83. In conclusion, I should like to draw the attention of the Council to the simple, straightforward request made by the representatives of PLO in his statement of 12 January. He said: "The Security Council should... consider the only remaining alternative: namely, to recognize our people's national... rights and to assist it in realizing its national aspirations" [1870th meeting, para. 144].

84. The PLO has come to the Security Council in search of a peaceful, just and honourable solution, and that in itself is a significant development for an organization that had once despaired of a peaceful solution. Therefore, one cannot fail to be touched by the confidence of the PLO in the Security Council. This is clearly a moment for the Security Council to provide meaningful leadership rather than paralyse itself with its own special brand of procedural virtue.

85. The PRESIDENT: The next speaker is the representative of Morocco. In accordance with established practice, I would request the representative of Egypt to withdraw temporarily from his place at the Council table in order that it may be taken by the representative of Morocco. I now invite that representative to take a place at the Council table and to make a statement.

86. Mr. ZAIMI (Morocco) (interpretation from French): Mr. President, first of all I should like to convey to you the sincere congratulations of my delegation on your assumption of the presidency of the Security Council. The fact that the presidency is now occupied by a young and dynamic son of Africa is something that fills us with both joy and pride. Allow me to thank you and the members of the Council for being kind enough to give me an opportunity to participate in this important debate.

87. My delegation has followed very closely the course of this discussion. We are indeed deeply gratified that the question of Palestine and the chronic state of crisis of the Middle East which has resulted from it are more and more becoming understood in their concrete reality by the international community.

88. The international community has in fact become aware of the actual components of the problem and has been able to identify what has to be done in order to bring about a true and genuine solution. That awareness has been particularly reflected in the relevant resolutions adopted by the General Assembly at its twenty-ninth and thirtieth sessions, resolutions which reaffirm the inalienable rights of the Palestinian people to sovereignty and independence in their own homeland and which restore to them their right to express through their own representatives their desires concerning their future and their views on the conditions which must necessarily precede a just and lasting peace in the Middle East.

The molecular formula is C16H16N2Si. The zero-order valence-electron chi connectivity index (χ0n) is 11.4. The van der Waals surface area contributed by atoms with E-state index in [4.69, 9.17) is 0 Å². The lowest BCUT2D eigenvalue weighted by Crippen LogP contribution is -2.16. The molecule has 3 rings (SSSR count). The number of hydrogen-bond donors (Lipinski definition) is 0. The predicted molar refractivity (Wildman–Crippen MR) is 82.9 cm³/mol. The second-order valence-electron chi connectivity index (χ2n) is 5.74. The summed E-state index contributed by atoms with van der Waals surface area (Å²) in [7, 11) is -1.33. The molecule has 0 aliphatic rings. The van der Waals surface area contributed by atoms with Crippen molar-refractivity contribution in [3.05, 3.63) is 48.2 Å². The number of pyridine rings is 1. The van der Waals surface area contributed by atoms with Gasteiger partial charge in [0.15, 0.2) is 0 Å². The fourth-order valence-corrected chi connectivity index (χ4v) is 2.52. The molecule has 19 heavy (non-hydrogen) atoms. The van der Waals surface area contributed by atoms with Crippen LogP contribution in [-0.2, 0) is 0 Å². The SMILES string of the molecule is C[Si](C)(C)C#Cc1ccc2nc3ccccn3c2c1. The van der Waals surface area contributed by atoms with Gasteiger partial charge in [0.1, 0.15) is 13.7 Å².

89. The extremely wise decision which was taken by the Security Council to invite the authentic representatives of the Palestinian people to participate in this debate further illustrates this general awareness of the state of flagrant injustice of which that valiant people has been a victim for more than three decades.

90. I shall be stating nothing new if I here reaffirm something which has become self-evident. Although we very much value all the laudable efforts which have been made by various people to defuse the explosive situation which has prevailed and which continues to prevail in the Middle East, we are still profoundly convinced that the objective conditions for a real solution are, first, the exercise of the inalienable rights of the Palestinian people to independence and national sovereignty in their country and, secondly, the withdrawal of Israel from all occupied Arab territories. These are the two sine qua non conditions if a just and lasting peace is to be brought about, and this is the foundation on which all the required guarantees must be based.

91. A number of those who have spoken before me saw fit to refer to the genesis of the item we are now considering. They did this with the perfectly justified desire of uncovering the roots of the evil and of allowing the historic facts to speak for themselves. Therefore, I see no reason why I should revert to it myself. Suffice it to say that everyone agrees that unless the rights of the Palestinians in Palestine are satisfied, no solution can possibly be viable.